Commerce and Industry

The history of Phoenicia is marked by the big development of the maritime and trade activity basically supported by the exchange of both local natural products (tin, silver, citron wood, oil, wine, salt, dried fish, …), and of valuable crafts (fabrics, glasses, majolicas, jewels and metal objects), and by the exchange of foreign import products. The Phoenician trade and, later, the Punic-Carthaginian one, was never originated by a spirit of conquest, as it was for the Greeks later on; the fueller of the sea trades was always the search of the raw materials needed to the craftsmanship. Herodotus, tells us about the way the trade exchanges were carried out: “The Carthaginians say that there’s a region in Lybia and that there are men living there, beyond the Pillars of Hercules. When they got among these men and they delivered their goods, after arraying them along the shore they got on their ship again and they made a smoke rise. Then the native people, seeing the smoke, went to the beach and they replaced the goods with gold and they withdrew far from the goods. And the Cathaginians, gone astore, watched, and if the gold looked worth their goods they picked it up and got farther and if the gold didin’t look worth it, once back on the ship again, they waited; and those, coming forward, laid more gold, until the others felt satisfied. And they were fair with each other because the former didin’t touch the gold until the latter made it worth the goods, and the latter didin’t touch the goods earlier than when the former had taken the gold” (IV, 196).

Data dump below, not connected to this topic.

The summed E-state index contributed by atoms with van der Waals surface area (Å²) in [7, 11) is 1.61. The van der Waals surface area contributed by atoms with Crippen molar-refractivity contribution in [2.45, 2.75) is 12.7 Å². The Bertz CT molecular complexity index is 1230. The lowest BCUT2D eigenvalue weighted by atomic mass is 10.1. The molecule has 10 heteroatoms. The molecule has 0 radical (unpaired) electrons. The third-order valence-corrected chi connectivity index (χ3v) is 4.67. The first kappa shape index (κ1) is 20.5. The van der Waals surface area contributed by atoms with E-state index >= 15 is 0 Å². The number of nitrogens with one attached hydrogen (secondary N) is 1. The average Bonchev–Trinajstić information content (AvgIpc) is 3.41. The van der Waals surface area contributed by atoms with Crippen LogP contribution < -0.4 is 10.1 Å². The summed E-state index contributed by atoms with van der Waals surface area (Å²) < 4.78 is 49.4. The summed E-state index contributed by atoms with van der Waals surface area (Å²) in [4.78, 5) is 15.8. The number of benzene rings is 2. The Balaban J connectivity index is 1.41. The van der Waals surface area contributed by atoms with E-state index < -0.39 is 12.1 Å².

In craftsmanship, the Phoenicians reached high achievements especially in transparent and blown glass manufacture (vases called “sidones”), in metals working (gold, silver,bronze), in stone cutting, in manufacturing ivory items, clay vases and statuettes and finally the tailoring and the weaving of cloths, linen or wool fabric, purple- dyed. Among the industrial activities carried out by the Phoenicians great importance is played by the development of the dockyards which provided even foreign purchasers with ships.